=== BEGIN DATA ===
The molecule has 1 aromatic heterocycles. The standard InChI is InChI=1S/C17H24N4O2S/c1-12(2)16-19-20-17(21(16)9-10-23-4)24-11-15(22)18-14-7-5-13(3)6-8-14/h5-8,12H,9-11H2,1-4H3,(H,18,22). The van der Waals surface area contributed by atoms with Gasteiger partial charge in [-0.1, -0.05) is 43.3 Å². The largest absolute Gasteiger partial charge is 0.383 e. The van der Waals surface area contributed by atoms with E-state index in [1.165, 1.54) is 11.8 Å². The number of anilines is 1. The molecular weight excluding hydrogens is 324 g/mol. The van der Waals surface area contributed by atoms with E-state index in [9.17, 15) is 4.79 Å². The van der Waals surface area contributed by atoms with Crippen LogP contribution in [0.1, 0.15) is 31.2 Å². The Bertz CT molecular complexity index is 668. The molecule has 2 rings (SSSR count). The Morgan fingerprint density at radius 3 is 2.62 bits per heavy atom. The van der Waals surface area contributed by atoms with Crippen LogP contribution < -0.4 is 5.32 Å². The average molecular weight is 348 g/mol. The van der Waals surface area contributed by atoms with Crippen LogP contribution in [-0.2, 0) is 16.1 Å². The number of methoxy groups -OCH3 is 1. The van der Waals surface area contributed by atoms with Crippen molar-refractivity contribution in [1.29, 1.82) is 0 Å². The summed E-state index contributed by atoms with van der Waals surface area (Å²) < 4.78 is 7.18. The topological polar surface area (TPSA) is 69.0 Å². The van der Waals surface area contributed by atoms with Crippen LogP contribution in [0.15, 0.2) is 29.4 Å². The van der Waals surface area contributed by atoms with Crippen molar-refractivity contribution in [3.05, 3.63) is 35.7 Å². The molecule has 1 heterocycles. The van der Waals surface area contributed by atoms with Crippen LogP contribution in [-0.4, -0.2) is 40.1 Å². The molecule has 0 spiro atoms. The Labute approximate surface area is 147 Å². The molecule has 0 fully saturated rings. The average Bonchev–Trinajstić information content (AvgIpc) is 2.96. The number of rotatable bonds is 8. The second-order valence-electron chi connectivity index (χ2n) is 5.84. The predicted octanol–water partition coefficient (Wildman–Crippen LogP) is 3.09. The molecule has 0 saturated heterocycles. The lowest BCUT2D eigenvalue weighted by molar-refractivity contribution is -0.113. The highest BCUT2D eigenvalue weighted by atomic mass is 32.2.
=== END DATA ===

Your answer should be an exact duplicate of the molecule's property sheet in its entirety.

The molecule has 1 aromatic heterocycles. The standard InChI is InChI=1S/C17H24N4O2S/c1-12(2)16-19-20-17(21(16)9-10-23-4)24-11-15(22)18-14-7-5-13(3)6-8-14/h5-8,12H,9-11H2,1-4H3,(H,18,22). The van der Waals surface area contributed by atoms with Gasteiger partial charge in [-0.1, -0.05) is 43.3 Å². The largest absolute Gasteiger partial charge is 0.383 e. The van der Waals surface area contributed by atoms with E-state index in [1.165, 1.54) is 11.8 Å². The number of anilines is 1. The molecular weight excluding hydrogens is 324 g/mol. The van der Waals surface area contributed by atoms with E-state index in [9.17, 15) is 4.79 Å². The van der Waals surface area contributed by atoms with Crippen LogP contribution in [0.1, 0.15) is 31.2 Å². The Bertz CT molecular complexity index is 668. The molecule has 2 rings (SSSR count). The Morgan fingerprint density at radius 3 is 2.62 bits per heavy atom. The van der Waals surface area contributed by atoms with Crippen LogP contribution < -0.4 is 5.32 Å². The average molecular weight is 348 g/mol. The van der Waals surface area contributed by atoms with Crippen LogP contribution in [-0.2, 0) is 16.1 Å². The number of methoxy groups -OCH3 is 1. The van der Waals surface area contributed by atoms with Crippen molar-refractivity contribution in [1.29, 1.82) is 0 Å². The summed E-state index contributed by atoms with van der Waals surface area (Å²) < 4.78 is 7.18. The topological polar surface area (TPSA) is 69.0 Å². The van der Waals surface area contributed by atoms with Crippen LogP contribution in [0.15, 0.2) is 29.4 Å². The van der Waals surface area contributed by atoms with Crippen molar-refractivity contribution in [3.05, 3.63) is 35.7 Å². The molecule has 1 heterocycles. The van der Waals surface area contributed by atoms with Crippen LogP contribution in [-0.4, -0.2) is 40.1 Å². The molecule has 0 spiro atoms. The Labute approximate surface area is 147 Å². The molecule has 0 fully saturated rings. The average Bonchev–Trinajstić information content (AvgIpc) is 2.96. The number of rotatable bonds is 8. The second-order valence-electron chi connectivity index (χ2n) is 5.84. The predicted octanol–water partition coefficient (Wildman–Crippen LogP) is 3.09. The molecule has 0 saturated heterocycles. The lowest BCUT2D eigenvalue weighted by molar-refractivity contribution is -0.113. The highest BCUT2D eigenvalue weighted by atomic mass is 32.2.